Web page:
Jill Colton, staff writer
March 11, 2011 — A tsunami watch was issued for coastal British Columbia early Friday morning after an 8.9 magnitude quake struck Japan triggering a massive tsunami. The watch was later called off, but emergency officials maintained a tsunami advisory for most of the day, until it too was cancelled.
In response to the ferocious tsunami that slammed into Japan's eastern coast on Friday, a tsunami watch was issued for coastal British Columbia by Environment Canada on behalf of the British Columbia Provincial Emergency Program.
The alert essentially meant that local governments (in those zones) were advised to activate their emergency plans and stand by for further information said Glen Plummer, spokesman for the B.C. Provincial Emergency Program.
After dropping the watch, a tsunami advisory was kept in place as a reminder to stay out of the water and avoid aquatic activities such as boating and surfing. The advisory was cancelled Friday night.
On Friday morning, the Canadian Coast Guard said they were moving their boats away from shore to prevent damage. The CCG stressed that people should expect a 'noticable change in water level.'
Emergency crews were on the beaches in Tofino, clearing debris and speaking to anyone who may be out there. The Provincial Emergency Co-ordination Centre advised local authorities to immediately evacuate marinas, beaches and other areas that were below the normal high tide mark.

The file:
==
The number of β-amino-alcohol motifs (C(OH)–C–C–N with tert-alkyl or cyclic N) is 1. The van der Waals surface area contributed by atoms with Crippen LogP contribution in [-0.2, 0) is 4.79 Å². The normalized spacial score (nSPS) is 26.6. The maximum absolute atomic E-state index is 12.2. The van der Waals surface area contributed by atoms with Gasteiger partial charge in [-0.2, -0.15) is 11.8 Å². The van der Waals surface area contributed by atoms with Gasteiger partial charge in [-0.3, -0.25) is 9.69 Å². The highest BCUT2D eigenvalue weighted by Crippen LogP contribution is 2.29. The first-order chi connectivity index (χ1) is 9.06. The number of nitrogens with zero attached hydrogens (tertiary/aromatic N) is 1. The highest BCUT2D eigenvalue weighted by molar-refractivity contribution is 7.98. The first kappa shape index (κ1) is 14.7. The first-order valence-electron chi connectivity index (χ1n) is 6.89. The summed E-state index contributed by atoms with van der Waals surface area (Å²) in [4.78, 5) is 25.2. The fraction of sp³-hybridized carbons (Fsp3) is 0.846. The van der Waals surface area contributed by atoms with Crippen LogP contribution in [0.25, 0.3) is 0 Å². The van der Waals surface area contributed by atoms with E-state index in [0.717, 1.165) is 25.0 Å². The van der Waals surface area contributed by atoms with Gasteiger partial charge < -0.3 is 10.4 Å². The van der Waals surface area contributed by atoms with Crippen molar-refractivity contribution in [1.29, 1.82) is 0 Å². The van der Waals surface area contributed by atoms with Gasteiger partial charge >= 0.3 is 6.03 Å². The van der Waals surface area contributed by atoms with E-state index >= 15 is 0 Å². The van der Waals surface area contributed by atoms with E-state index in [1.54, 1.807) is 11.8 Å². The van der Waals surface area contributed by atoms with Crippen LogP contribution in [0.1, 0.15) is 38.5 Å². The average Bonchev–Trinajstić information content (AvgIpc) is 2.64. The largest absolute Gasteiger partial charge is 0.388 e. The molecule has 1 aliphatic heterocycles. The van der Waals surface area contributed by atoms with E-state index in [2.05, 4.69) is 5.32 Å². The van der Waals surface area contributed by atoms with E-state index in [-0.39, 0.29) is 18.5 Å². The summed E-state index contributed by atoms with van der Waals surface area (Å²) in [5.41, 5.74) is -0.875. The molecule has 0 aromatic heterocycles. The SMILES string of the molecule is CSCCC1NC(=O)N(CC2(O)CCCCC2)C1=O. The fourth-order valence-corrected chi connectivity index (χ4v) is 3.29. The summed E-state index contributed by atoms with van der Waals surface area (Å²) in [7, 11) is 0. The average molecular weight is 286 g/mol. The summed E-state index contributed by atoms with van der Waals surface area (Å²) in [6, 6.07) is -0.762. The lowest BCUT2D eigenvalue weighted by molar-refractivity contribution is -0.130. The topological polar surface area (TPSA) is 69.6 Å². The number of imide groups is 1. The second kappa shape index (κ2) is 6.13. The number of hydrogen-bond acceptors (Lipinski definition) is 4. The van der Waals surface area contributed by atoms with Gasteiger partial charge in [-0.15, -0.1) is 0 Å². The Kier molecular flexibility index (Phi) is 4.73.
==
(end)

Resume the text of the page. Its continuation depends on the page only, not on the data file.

The tsunami that was triggered by the quake had several areas along the Pacific coast on high alert with the threat for water moving onshore.
“When we have the earthquake we get rupture along the contact and the flexure of the plate displaces water,” says Brent Ward, geologist at Simon Fraser University in BC. “And so that wave then radiates out from that spot.”
Ward adds that areas close to the earthquake experience the most powerful waves. But “as that wave radiates out and expands, the energy is less and therefore waves that hit Hawaii and the west coast of Vancouver Island are smaller.”
Meanwhile, Metro Vancouver residents are desperate to reach relatives in Japan.
“I actually heard about everything going on in Japan last night around 10 o'clock and then I started to try and call my grandparents,” said BC resident Momona Komagata on Friday. “I wasn't able to get through. Phone lines just say network is busy or I just can't get through at all and I still haven't gotten through to them,” she said tearfully.
According to reports, there are cell phone outages throughout the country, although Internet access is still available.
John Saunders of the Canadian Red Cross believes the inundation of phone calls to the country could be problematic.
“I would recommend finding one family member to make the call to reduce the volume and it could free up some of the telephone space needed (even by) emergency responders.”
People in Vancouver who are looking to contact friends and family in Japan are being advised to register for the program at their local Red Cross.
“That is the best way to reconnect with people,” suggests Bas Brusche, spokesman for the Red Cross in B.C.
With files from Andrea Stockton and The Canadian Press